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  • ARC Review: The Secrets We Keep by Trisha Leaver
  • Review: A Court of Thorns and Roses by Sarah J. Maas
  • Review: Everything Everything by Nicola Yoon
  • Review: Titans by Victoria Scott
  • Review: Places No One Knows by Brenna Yovanoff

Monday, November 22, 2010

Review: Fractured: Happily Never After? 3 Tales

I've always admired authors who can re-invent fairytales we grew up reading. I love fairytales, especially the Disney Princesses. Little girls, at one point, dreamt of being swept off their feet by Prince Charming and taken to their castles in a faraway land, like I did.

It's very challenging to put a different spin into familiar stories we've come to love, and I have great respect for authors who can extend their imagination further and write about the same story in a different way, like Joanna did.

Title: Fractured: Happily Never After? 3 Tales
Author: Joanna Karaplis
Pages: 128
Release Date: November 1, 2010
Published by: McKellar & Martin Publishing Group, Ltd.
Source: From Publisher for review (thank you!)
Buy: Amazon | McKellar

Summary:

Everyone knows a fairytale or two. They’re the kind of stories that seem to stick with you. Maybe it’s the magic. Maybe it’s the handsome prince. Or maybe they’re just the absolute perfect place to lose yourself for a little while.

But what would happen if Snow White were around today? Would Cinderella still need a fairy godmother? And would the Little Mermaid show up on YouTube?
Snow White and the Seven Dorks:

Yuki "Snow" White and her father moved to a small town following her mother's death. Trying to recover from losing her mother abruptly and adjusting to a new school, finding new friends, Yuki struggled with everything, never quite belonging in a school where everyone is either blonde and blue eyed or brunette, being half-Asian, Yuki found friendship with the geeks who spends almost all their time in the library. Yuki only wants to feel "normal" again, and she thought she was going to be when she caught the eye of the most popular guy in school, Jason. But is Jason really the Prince Charming Yuki was waiting for?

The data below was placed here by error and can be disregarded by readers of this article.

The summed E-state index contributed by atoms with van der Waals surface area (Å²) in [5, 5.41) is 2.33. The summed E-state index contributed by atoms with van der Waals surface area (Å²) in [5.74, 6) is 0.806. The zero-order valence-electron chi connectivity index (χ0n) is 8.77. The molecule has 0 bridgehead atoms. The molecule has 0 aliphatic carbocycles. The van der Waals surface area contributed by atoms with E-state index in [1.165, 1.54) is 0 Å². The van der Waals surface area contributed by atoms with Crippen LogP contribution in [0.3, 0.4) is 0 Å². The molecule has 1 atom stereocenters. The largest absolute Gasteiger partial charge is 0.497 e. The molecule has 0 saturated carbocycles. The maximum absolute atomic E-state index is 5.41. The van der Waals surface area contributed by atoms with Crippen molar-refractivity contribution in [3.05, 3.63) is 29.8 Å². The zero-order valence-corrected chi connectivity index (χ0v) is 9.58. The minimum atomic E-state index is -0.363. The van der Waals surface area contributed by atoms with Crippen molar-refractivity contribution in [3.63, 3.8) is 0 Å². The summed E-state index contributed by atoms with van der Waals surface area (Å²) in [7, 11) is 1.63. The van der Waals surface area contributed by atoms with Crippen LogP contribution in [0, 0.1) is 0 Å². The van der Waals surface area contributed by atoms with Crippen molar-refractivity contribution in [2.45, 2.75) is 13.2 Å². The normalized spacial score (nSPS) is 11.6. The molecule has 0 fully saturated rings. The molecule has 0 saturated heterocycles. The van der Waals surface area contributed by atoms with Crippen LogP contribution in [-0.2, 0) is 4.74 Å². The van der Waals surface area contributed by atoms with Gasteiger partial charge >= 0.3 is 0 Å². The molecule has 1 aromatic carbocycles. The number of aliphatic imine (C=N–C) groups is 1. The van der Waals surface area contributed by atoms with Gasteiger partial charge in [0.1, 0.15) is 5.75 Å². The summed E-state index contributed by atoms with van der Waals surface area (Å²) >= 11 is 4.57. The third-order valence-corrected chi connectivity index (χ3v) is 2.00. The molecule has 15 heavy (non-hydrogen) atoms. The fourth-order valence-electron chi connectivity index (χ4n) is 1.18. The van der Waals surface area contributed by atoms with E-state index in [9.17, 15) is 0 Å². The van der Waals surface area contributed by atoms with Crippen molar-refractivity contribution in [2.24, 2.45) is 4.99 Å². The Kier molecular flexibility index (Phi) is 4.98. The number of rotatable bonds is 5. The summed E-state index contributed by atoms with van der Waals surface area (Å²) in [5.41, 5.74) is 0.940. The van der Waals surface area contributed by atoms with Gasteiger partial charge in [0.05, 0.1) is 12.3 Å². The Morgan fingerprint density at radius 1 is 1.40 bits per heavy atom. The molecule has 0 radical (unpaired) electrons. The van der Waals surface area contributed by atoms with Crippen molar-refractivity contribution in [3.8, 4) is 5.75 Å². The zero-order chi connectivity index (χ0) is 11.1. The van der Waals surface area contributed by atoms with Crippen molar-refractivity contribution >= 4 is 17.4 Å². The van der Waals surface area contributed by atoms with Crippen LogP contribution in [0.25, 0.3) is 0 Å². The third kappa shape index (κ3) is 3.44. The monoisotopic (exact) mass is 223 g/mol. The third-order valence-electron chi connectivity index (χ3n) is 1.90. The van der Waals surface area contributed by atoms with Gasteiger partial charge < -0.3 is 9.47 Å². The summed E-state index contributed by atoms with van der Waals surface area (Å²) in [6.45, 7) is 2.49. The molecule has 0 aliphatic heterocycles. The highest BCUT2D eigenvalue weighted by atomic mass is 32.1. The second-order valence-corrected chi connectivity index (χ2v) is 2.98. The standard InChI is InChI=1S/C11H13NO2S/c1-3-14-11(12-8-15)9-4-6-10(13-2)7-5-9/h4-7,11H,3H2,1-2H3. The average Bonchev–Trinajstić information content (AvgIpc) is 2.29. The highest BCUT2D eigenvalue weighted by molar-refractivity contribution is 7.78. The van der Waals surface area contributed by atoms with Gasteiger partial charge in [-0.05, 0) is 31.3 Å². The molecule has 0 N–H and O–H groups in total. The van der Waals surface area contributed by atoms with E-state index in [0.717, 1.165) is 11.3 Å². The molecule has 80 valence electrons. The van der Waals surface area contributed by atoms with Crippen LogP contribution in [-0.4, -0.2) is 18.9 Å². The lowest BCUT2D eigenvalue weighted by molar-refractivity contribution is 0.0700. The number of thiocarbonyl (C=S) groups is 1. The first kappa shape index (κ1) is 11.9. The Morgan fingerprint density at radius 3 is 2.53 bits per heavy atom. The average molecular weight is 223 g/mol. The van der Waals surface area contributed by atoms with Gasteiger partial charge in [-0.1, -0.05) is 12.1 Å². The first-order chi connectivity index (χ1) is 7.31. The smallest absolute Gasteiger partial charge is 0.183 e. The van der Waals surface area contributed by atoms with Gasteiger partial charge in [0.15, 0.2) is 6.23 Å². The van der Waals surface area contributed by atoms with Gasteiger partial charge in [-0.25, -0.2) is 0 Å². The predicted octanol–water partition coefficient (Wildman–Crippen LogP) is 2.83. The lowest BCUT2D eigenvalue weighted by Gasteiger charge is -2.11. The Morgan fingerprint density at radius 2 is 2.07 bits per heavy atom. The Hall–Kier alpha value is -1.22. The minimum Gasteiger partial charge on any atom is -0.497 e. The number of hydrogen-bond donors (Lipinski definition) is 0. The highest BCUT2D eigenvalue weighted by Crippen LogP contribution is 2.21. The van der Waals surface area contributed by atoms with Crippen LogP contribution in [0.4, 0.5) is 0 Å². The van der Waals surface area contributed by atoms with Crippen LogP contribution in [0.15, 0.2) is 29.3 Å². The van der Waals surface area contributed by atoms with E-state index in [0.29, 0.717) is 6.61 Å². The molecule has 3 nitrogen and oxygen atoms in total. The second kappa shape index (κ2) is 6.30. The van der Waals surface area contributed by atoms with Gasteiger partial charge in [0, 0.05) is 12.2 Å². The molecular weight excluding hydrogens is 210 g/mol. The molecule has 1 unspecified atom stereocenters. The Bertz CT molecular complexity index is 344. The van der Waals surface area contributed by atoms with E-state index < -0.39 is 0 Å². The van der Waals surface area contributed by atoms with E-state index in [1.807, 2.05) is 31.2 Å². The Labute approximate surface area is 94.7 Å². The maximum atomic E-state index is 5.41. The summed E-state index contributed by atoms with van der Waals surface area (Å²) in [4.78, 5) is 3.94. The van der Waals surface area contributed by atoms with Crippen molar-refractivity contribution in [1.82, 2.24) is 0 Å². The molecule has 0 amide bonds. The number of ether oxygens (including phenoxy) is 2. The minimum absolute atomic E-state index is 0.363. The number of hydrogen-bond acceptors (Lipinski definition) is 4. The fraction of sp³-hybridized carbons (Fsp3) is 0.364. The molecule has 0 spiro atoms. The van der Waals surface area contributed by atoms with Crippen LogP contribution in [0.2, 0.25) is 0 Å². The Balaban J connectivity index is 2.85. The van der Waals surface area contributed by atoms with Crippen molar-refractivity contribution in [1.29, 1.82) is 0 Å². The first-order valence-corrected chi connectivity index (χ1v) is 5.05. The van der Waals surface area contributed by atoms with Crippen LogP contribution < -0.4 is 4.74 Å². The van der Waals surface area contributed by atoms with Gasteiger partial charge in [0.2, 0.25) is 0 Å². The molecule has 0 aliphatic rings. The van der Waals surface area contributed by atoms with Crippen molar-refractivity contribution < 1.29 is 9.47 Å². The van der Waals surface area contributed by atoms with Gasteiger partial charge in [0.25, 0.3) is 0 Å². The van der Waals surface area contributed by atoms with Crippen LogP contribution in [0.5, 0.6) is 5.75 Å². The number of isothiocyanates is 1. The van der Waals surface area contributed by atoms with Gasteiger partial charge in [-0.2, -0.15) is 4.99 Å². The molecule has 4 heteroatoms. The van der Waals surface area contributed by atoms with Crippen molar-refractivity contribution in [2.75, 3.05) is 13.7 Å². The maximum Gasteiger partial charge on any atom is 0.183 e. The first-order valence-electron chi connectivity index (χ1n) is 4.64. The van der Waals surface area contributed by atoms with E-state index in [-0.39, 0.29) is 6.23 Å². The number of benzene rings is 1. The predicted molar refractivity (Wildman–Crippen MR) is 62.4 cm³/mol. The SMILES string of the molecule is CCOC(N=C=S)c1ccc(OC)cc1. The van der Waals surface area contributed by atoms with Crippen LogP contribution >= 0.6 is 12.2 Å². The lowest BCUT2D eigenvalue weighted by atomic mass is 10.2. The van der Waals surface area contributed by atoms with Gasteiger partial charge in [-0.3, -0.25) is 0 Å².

I felt like I was a bit off-track since I was trying to figure out who symbolizes which characters in the original Snow White story while reading this, but over-all I enjoyed it. Joanna was able to re-write the story and brought a fresh, modern twist to a classic tale. Although I was a bit confused with how it ended, maybe because of the additional "love angle" added before it ends, I enjoyed reading it nonetheless.

Cyberella:

A gay fairy godmother, a teenage girl named Cindy who is addicted to a popular reality show and its main guy. Is this really a tale of Cinderella or not? It is! I wasn't expecting the fairy godmother to be like Matt, but having a fun, more perky gay bestfriend as your godmother is an interesting concept! Cyberella is a tale of a timeless Princess in a modern setting, complete with modern technology, blogs and chats.

This short story reminded me a lot of Selena Gomez' Cinderella Story. Short, sweet and fun, Cyberella is a version of a classic tale that teens would be able to relate to!

Swan Song:

Out of all three, this is my favorite, and probably the saddest one.

Adriana wants to sing, and she has the voice. If only she has the looks too. Obsessed with getting rid of her big nose, she was willing to go under the knife to get what she's lacking, sure that her ticket to fame is a change on her appearance. But would striving to look better bring the success and fame Adriana is seeking?

It's sad how Adriana felt like changing her face was the only way for her to achieve her dream. Her schoolmates sure aren't helping her change her mind. Looking deeper into the story, Swan Song is not just a re-invention of the Little Mermaid (in fact, I think its also part "The Ugly Duckling" but with a sadder ending) but tackles important issues as well. Bullying, for one. Loving yourself, being comfortable with who you are, what you look like and appreciating what God has given you.

Teens will learn a lot in this short but very insightful read. Of all three, this, for me, is the story with most substance, and will teach a lot to teens who will read it.

Overall, the book is a good read. It lived up to the pitch of being "Happily Never After", and is a worthwhile read for everyone who wants to sit down and browse through a good collection of fairytale retellings!

My rating:

Content (plot, story flow, character):

Shining: Worthy of a Goddess' Love!

Book Cover:

The cover definitely gave off the fantasy and magical vibe one would usually think when it comes to fairytales, like a fairy princess frozen into place, making you wonder if her story will end up being happily ever after or not.

Yes - The Goddess Approves!


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